9 LS.9 BIOMES, ECOSYSTEMS, ADAPTATIONS a. differences between ecosystems and biomes b. characteristics of land, marine, and freshwater ecosystems c. adaptations that enable organisms to survive within a specific ecosystem ECOSYSTEMS AND BIOMES The living organisms within a specific area and their physical environment define an ecosystem. Characteristics of land, marine, and freshwater ecosystems vary with respect to biotic and abiotic factors. The major terrestrial ecosystems are classified into units called biomes large regions characterized by certain conditions, including a range of climate and ecological communities adapted to those conditions. know the difference between ecosystems and biomes. understand major biomes: desert, forest, grassland, and tundra. know biotic and abiotic characteristics of land, marine, and freshwater ecosystems. ADAPTATIONS Organisms have specific structures, functions, and behaviors that enable them to survive the biotic and abiotic conditions of the particular ecosystem in which they live. Organisms possess adaptations to both biotic and abiotic factors in their ecosystem that increase their chance of survival. understand how specific adaptations enable organisms to survive in a particular ecosystem.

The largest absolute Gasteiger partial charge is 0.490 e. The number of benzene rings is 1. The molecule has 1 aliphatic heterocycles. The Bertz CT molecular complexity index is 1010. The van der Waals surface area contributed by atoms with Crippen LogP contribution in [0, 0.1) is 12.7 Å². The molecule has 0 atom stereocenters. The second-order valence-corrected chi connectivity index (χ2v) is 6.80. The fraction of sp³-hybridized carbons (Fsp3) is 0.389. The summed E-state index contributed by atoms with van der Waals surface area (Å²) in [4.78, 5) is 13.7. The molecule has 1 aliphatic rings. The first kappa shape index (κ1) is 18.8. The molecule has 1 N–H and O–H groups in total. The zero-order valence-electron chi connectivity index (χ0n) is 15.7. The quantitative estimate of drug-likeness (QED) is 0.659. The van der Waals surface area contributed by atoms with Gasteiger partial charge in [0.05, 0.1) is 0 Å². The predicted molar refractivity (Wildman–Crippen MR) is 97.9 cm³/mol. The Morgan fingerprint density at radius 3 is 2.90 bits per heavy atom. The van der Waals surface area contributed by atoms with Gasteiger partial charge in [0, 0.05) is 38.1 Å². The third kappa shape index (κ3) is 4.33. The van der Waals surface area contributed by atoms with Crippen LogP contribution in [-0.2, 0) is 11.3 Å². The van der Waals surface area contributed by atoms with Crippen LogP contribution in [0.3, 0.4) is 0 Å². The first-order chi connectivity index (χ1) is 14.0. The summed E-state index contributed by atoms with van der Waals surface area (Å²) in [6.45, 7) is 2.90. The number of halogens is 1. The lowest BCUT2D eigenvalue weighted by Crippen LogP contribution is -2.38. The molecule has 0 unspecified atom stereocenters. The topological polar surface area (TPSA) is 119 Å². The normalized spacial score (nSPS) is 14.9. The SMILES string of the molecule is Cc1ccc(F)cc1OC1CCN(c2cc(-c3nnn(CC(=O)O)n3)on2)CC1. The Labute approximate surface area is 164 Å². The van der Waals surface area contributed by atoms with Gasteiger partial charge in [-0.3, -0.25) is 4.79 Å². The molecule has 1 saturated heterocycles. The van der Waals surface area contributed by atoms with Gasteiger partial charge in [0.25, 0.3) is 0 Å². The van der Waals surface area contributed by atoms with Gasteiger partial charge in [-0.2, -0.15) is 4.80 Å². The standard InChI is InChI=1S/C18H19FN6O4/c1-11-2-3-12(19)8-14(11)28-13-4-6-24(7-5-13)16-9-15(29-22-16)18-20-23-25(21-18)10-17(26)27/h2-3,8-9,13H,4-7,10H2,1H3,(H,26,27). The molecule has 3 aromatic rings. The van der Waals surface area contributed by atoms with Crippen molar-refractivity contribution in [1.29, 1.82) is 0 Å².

10 LS. 10 DAILY, SEASONAL, AND LONG-TERM CHANGES The student will investigate and understand that ecosystems, communities, populations, and organisms are dynamic, change over time, and respond to daily, seasonal, and long-term changes in their environment. Key concepts include a. phototropism, hibernation, and dormancy b. factors that increase or decrease population size c. eutrophication, climate changes, and catastrophic disturbances. RESPONSES TO CHANGES IN THE ENVIRONMENT Organisms may exist as members of a population; populations interact with other populations in a community; and communities together with the physical environment form ecosystems. differentiate between ecosystems, communities, populations, and organisms. Changes that affect organisms over time may be daily, seasonal, or long term. classify the various types of changes as long term, short term, or seasonal. Plants may respond to light by growing toward it or away from it, a behavior known as phototropism. Animals may respond to cold conditions with a period of lowered metabolism, a behavior known as hibernation. Organisms may respond to adverse conditions with a period of lowered or suspended metabolism, a behavior known as dormancy. A variety of environmental factors may cause the size of a population to increase or decrease. (This requires students to brainstorm examples of factors and predict the possible effects.) compare and contrast the factors that increase or decrease population size. LONG TERM CHANGES Long-term changes may affect entire communities and ecosystems. Such large-scale changes include the addition of excess nutrients to the system (eutrophication), which alters environmental balance; dramatic changes in climate; and catastrophic events, such as fire, drought, flood, and earthquakes. predict the effect of climate change and the effect of eutrophication on ecosystems, communities, populations, and organisms.